I try to be brutally honest in most things here on the blog; but sometimes (like this morning) it seems as though I'm writing around the point, rather than getting to it. Not being deliberately misleading. Just not getting it.
There's something that I'm missing.
Does anyone else ever feel this way? As if the monster is standing right behind you, but no matter every which way you turn, you can't manage to see it?
Just like a movie, really. The audience can see the monster, but the character can't -- until it's too late.
At work on a Sunday. Seems pointless, really. Perhaps things will pick up as the day rolls on, perhaps the upperclassmen will start to return. Even so, it seems silly to be here at eight bloody o'clock in the morning when the campus is deader than Rock Hudson.
Ah, now. Speaking of Death. Although I sometimes personalize him (or her, depending on my mood), I dislike euphemisms for death, especially since my mother's.
"Passed Away" isn't the worst; the "away" part at least acknowledges the truth. But "Passed" or "Passing" to me smacks of Magical Thinking -- as though your loved one isn't gone. . . just, you know, moved sideways into another dimension.
To say that they are "with God now." That's the worst. Surely, if you are Of The Faith. you have to believe that all of us are with God, all of the time, all of our lives. What then is the purpose of this phrase? Does anyone really believe that our dearly departed are gleefully cavorting on the playground in the clouds with the Bearded Old Man watching over them like a benevolent parent? Does anyone really believe that our dead are busily having tea parties with Jesus in the stratosphere?
"Called Home." What does that mean? My mother's home was here with me. She wasn't called. She was taken.
"Crossed Over." The Styx aside, death isn't a river that one ferries across, to emerge on the other side, Just the Same, only in a Different Place.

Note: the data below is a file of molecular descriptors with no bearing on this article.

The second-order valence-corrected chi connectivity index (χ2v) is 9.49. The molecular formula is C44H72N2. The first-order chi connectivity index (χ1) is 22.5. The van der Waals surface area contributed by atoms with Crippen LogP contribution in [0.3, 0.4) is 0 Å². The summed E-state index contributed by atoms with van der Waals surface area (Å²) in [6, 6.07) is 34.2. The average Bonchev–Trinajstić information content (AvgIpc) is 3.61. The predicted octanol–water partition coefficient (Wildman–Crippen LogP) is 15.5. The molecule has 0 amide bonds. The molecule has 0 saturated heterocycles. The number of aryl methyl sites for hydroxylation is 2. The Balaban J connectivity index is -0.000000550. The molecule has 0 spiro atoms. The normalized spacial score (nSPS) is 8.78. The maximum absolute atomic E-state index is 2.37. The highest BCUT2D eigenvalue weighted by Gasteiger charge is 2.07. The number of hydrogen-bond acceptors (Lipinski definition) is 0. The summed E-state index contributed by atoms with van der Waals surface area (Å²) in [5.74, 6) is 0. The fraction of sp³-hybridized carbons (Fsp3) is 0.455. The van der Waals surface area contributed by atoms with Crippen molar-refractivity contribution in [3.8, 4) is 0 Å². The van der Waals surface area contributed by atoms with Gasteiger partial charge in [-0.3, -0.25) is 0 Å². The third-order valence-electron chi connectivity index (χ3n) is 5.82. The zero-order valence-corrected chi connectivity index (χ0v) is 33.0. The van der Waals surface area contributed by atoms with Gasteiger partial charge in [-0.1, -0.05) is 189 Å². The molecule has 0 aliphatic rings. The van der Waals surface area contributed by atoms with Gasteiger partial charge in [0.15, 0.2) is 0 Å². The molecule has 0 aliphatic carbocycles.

I have a hard time saying "dead" and "died," too, and have to force myself to type it, as when I had to write about my Uncle Orly earlier this week.
The word that I feel, the word that I know, is "Gone." It's the only honest word, the only word that expresses the emptiness. We like to imagine that our loved ones are "in a better place," but the reality is that they aren't where we want them to be: here, with us. How can death be a better place when what it means is the absence of life?
At their worst, euphemisms for death can even be used to justify the taking of life. I've been feeling well alone, in this past decade, with my belief that George Bush did a terrible thing when he invaded Iraq, and that President Obama has been wrong not to bring a swift end to it. Two wrongs don't make a right. All life is sacred. It's galling to know that the same people who want to outlaw abortion are perfectly OK with killing as many Muslims as possible. When Jimmy Carter declared with a smile that "Today, we are at peace," I was one of the ones who snickered -- because I believed that it was finally and for all time evident to the plainest idiot that War is never the answer. Now look at us. Carter's peace was a bigger accomplishment than I believed.
I've said good-bye so many times that it's become monotonous, a litany of goodbyes, like a string of Hail Marys assigned in penance: "Say a thousand goodbyes and call me in the morning."
Say a million goodbyes.
Say ten million goodbyes.
Keep on saying goodbye. . . until it's your turn.
In my case, there isn't going to be anyone left here to miss me. That's probably for the best. I'd hate to be responsible for anyone feeling the kind of sadness and loss that I feel on a daily basis.
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